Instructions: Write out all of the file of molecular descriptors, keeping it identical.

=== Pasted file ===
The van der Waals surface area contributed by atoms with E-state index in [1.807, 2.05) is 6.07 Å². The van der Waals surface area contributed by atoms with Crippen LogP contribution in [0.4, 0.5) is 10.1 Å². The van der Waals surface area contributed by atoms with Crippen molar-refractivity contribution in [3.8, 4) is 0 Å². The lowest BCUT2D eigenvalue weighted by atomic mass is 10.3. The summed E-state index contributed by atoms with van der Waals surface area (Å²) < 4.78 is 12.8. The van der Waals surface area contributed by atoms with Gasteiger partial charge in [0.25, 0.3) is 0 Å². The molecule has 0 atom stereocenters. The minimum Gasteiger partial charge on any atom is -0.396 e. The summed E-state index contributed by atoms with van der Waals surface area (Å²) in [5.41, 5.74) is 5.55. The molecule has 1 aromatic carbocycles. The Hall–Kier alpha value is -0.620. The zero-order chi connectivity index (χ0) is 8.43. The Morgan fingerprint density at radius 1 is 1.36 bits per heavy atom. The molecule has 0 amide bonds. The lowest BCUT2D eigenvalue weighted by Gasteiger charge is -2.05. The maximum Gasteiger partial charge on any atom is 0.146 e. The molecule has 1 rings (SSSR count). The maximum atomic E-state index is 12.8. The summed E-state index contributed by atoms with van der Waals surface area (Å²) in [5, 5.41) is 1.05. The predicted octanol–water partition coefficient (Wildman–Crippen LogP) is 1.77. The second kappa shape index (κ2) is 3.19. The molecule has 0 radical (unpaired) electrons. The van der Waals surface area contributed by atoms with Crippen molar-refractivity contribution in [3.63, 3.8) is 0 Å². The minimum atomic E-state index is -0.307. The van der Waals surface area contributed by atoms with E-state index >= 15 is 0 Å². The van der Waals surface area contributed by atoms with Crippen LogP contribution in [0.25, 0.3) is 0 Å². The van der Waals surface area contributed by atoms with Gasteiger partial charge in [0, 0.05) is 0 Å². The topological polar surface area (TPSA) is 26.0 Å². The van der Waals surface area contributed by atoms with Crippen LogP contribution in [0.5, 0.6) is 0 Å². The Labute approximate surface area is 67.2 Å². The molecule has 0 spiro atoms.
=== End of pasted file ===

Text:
The van der Waals surface area contributed by atoms with E-state index in [1.807, 2.05) is 6.07 Å². The van der Waals surface area contributed by atoms with Crippen LogP contribution in [0.4, 0.5) is 10.1 Å². The van der Waals surface area contributed by atoms with Crippen molar-refractivity contribution in [3.8, 4) is 0 Å². The lowest BCUT2D eigenvalue weighted by atomic mass is 10.3. The summed E-state index contributed by atoms with van der Waals surface area (Å²) < 4.78 is 12.8. The van der Waals surface area contributed by atoms with Gasteiger partial charge in [0.25, 0.3) is 0 Å². The molecule has 0 atom stereocenters. The minimum Gasteiger partial charge on any atom is -0.396 e. The summed E-state index contributed by atoms with van der Waals surface area (Å²) in [5.41, 5.74) is 5.55. The molecule has 1 aromatic carbocycles. The Hall–Kier alpha value is -0.620. The zero-order chi connectivity index (χ0) is 8.43. The Morgan fingerprint density at radius 1 is 1.36 bits per heavy atom. The molecule has 0 amide bonds. The lowest BCUT2D eigenvalue weighted by Gasteiger charge is -2.05. The maximum Gasteiger partial charge on any atom is 0.146 e. The molecule has 1 rings (SSSR count). The maximum atomic E-state index is 12.8. The summed E-state index contributed by atoms with van der Waals surface area (Å²) in [5, 5.41) is 1.05. The predicted octanol–water partition coefficient (Wildman–Crippen LogP) is 1.77. The second kappa shape index (κ2) is 3.19. The molecule has 0 radical (unpaired) electrons. The van der Waals surface area contributed by atoms with Crippen molar-refractivity contribution in [3.63, 3.8) is 0 Å². The minimum atomic E-state index is -0.307. The van der Waals surface area contributed by atoms with E-state index >= 15 is 0 Å². The van der Waals surface area contributed by atoms with Crippen LogP contribution in [0.25, 0.3) is 0 Å². The van der Waals surface area contributed by atoms with Gasteiger partial charge in [0, 0.05) is 0 Å². The topological polar surface area (TPSA) is 26.0 Å². The van der Waals surface area contributed by atoms with Crippen LogP contribution in [0.5, 0.6) is 0 Å². The Labute approximate surface area is 67.2 Å². The molecule has 0 spiro atoms.